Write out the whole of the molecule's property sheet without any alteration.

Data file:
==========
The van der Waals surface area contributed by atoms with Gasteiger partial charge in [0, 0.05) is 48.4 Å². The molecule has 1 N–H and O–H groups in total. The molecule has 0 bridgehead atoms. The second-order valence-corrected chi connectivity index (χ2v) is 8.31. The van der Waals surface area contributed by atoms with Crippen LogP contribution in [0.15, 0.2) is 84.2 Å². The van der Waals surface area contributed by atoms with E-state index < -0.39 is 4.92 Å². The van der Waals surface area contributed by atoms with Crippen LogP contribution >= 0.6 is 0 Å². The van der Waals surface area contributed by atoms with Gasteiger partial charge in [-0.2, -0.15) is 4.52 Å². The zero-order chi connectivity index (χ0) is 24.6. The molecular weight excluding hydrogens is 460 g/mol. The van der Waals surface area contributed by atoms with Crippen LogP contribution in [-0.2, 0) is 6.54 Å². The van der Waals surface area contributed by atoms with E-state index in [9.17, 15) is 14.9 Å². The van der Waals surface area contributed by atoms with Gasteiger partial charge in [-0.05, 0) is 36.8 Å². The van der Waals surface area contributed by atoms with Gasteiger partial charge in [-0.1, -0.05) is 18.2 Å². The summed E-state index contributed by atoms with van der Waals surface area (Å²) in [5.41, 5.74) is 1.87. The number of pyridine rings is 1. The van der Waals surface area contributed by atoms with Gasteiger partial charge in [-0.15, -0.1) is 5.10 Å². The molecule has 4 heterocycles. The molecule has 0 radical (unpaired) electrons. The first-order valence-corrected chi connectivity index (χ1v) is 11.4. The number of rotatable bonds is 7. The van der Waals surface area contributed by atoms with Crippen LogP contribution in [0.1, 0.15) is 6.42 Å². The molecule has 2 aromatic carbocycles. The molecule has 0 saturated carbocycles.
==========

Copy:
The van der Waals surface area contributed by atoms with Gasteiger partial charge in [0, 0.05) is 48.4 Å². The molecule has 1 N–H and O–H groups in total. The molecule has 0 bridgehead atoms. The second-order valence-corrected chi connectivity index (χ2v) is 8.31. The van der Waals surface area contributed by atoms with Crippen LogP contribution in [0.15, 0.2) is 84.2 Å². The van der Waals surface area contributed by atoms with E-state index < -0.39 is 4.92 Å². The van der Waals surface area contributed by atoms with Crippen LogP contribution >= 0.6 is 0 Å². The van der Waals surface area contributed by atoms with Gasteiger partial charge in [-0.2, -0.15) is 4.52 Å². The zero-order chi connectivity index (χ0) is 24.6. The molecular weight excluding hydrogens is 460 g/mol. The van der Waals surface area contributed by atoms with Crippen LogP contribution in [-0.2, 0) is 6.54 Å². The van der Waals surface area contributed by atoms with E-state index in [9.17, 15) is 14.9 Å². The van der Waals surface area contributed by atoms with Gasteiger partial charge in [-0.05, 0) is 36.8 Å². The van der Waals surface area contributed by atoms with Gasteiger partial charge in [-0.1, -0.05) is 18.2 Å². The summed E-state index contributed by atoms with van der Waals surface area (Å²) in [5.41, 5.74) is 1.87. The number of pyridine rings is 1. The van der Waals surface area contributed by atoms with Gasteiger partial charge in [-0.15, -0.1) is 5.10 Å². The molecule has 4 heterocycles. The molecule has 0 radical (unpaired) electrons. The first-order valence-corrected chi connectivity index (χ1v) is 11.4. The number of rotatable bonds is 7. The van der Waals surface area contributed by atoms with Crippen LogP contribution in [0.1, 0.15) is 6.42 Å². The molecule has 2 aromatic carbocycles. The molecule has 0 saturated carbocycles.